Starting a business involves some risks, so it’s important to do all you can to help improve your chances of success from the beginning. A business plan helps you start off on the right track by providing a guide as to where you see your business in the next few years.
A few reasons you need a business plan:
- Investors and banks will want a comprehensive plan for your startup before deciding to give you funding.
- A business plan can give you clarity about your goals and a deeper understanding of your market.
- A business plan helps keep your day-to-day activities on target and organized.
- A business plan can help you make financial and management decisions.
- As your business grows, a business plan provides benchmarks against which to measure your progress.
In the same way each business is unique, so is each business plan. Yours should reflect not only the numbers, but also your startup’s culture, vision and personality. There are also business plans for different purposes—for example, a business plan used as part of a loan application may require more in-depth data than one prepared for the owner’s guidance.
Here are the must-have components of every business plan:
The Executive Summary (Company Description). This is where people start to read your plan, and your first chance to make a good impression. You need to concisely describe what your company does in the first paragraph of your Executive Summary. Be succinct, descriptive and appealing and explain the goals of your business. Why are you uniquely qualified to succeed? Is it your intellectual property, management team’s unique and/or extensive background, early (standout) accomplishments, key partnerships, favorable market trends, etc.?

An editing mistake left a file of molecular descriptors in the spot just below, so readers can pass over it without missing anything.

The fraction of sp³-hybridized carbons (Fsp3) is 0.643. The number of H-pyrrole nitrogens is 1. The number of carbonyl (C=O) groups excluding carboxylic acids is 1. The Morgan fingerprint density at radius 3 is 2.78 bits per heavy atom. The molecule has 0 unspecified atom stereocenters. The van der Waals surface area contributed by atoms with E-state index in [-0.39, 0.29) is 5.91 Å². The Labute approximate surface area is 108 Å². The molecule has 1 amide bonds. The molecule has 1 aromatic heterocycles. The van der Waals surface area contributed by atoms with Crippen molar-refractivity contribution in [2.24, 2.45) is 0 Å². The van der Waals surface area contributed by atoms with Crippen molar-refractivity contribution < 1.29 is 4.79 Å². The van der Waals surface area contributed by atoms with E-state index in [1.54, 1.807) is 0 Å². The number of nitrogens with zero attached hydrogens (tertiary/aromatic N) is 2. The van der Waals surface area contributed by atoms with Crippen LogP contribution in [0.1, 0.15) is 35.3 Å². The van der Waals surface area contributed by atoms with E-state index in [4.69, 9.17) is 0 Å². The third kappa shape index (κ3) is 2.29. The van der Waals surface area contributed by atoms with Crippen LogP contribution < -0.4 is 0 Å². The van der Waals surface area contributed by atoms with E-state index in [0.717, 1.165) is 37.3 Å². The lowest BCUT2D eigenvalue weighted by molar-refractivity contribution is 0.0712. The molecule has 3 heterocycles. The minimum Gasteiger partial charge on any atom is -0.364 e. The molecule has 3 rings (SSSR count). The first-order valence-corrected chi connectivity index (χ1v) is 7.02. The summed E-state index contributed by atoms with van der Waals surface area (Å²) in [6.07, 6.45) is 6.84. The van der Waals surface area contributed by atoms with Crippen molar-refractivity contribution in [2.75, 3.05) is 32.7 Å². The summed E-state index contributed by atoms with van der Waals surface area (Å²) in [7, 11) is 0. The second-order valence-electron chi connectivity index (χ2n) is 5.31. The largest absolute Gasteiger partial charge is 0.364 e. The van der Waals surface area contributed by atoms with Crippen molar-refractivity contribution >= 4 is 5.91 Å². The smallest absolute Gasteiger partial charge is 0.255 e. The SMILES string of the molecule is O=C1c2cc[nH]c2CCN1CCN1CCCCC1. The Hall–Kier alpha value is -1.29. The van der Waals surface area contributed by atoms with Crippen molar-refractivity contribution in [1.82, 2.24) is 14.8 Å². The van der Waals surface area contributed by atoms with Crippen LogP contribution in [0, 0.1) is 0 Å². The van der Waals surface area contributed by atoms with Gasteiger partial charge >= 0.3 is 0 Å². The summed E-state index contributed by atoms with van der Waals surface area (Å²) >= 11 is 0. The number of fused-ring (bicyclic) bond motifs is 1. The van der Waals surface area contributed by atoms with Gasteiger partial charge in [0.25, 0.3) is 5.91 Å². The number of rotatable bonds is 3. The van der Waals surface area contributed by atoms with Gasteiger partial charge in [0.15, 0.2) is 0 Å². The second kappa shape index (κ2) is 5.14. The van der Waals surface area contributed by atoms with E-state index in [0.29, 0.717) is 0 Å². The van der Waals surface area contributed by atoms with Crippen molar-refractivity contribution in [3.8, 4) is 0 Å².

Market Analysis. Here you need detailed target market statistics and research. Then explain your market research to readers, including your business’s unique selling proposition and what makes it appealing to customers. Are there new markets you’ll explore in the future, new product lines you’ll add or new services you’ll offer? Show the reader that you know your market and understand where your best prospects lie. You should also include information about each of your sales strategies, such as digital, print, direct sales, etc.
Financial Projections. This section outlines what your business will accomplish financially over the next three to five years. Potential investors, creditors and business partners will want this information so they know they're making a good investment with your business. If you are creating the plan to get immediate funding, you need to include a formal funding request and specify how much capital you need now and in the future. Go over this section with your accountant to make sure everything is worded correctly.
Your Team. The organization and management section of the plan tells your readers about the structure of your business and who in the company is responsible for what. Make sure your business plan explains how each member of your staff adds to the success potential of your business. Also project what future positions you see as important to grow your business in the coming years.
Service or Product Line. Thoroughly describe your product or service, including any associated patent/trademark information or research and development activities.
Businesses change to reflect the current economy and fluctuating market trends. Your business needs to be flexible to accommodate whatever the economy will support. As it grows, revisit and revise your business plan. For example, once you have a track record of real financials, you can revise your financial projections to more accurately reflect where you are and where you want to go. If you find you need to hire sooner than you expected, update your plan’s team section and budget to reflect the changes. Create new projections and new goals, and watch your business flourish.